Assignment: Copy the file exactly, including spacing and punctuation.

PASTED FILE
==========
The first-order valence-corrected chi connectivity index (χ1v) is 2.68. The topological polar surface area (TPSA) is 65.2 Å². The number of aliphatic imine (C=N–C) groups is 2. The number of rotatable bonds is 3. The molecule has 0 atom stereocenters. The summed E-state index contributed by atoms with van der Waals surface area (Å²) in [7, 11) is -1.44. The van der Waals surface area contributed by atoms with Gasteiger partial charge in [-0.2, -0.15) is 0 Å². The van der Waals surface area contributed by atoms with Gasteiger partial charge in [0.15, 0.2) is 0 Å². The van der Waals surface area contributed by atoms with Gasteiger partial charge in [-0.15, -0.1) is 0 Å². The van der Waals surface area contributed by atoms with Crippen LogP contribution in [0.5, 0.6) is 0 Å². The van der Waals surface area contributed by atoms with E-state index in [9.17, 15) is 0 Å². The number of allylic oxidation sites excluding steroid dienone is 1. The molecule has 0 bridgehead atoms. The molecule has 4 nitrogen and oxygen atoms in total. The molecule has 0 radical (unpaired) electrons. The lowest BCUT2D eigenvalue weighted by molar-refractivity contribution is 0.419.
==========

The first-order valence-corrected chi connectivity index (χ1v) is 2.68. The topological polar surface area (TPSA) is 65.2 Å². The number of aliphatic imine (C=N–C) groups is 2. The number of rotatable bonds is 3. The molecule has 0 atom stereocenters. The summed E-state index contributed by atoms with van der Waals surface area (Å²) in [7, 11) is -1.44. The van der Waals surface area contributed by atoms with Gasteiger partial charge in [-0.2, -0.15) is 0 Å². The van der Waals surface area contributed by atoms with Gasteiger partial charge in [0.15, 0.2) is 0 Å². The van der Waals surface area contributed by atoms with Gasteiger partial charge in [-0.15, -0.1) is 0 Å². The van der Waals surface area contributed by atoms with Crippen LogP contribution in [0.5, 0.6) is 0 Å². The van der Waals surface area contributed by atoms with E-state index in [9.17, 15) is 0 Å². The number of allylic oxidation sites excluding steroid dienone is 1. The molecule has 0 bridgehead atoms. The molecule has 4 nitrogen and oxygen atoms in total. The molecule has 0 radical (unpaired) electrons. The lowest BCUT2D eigenvalue weighted by molar-refractivity contribution is 0.419.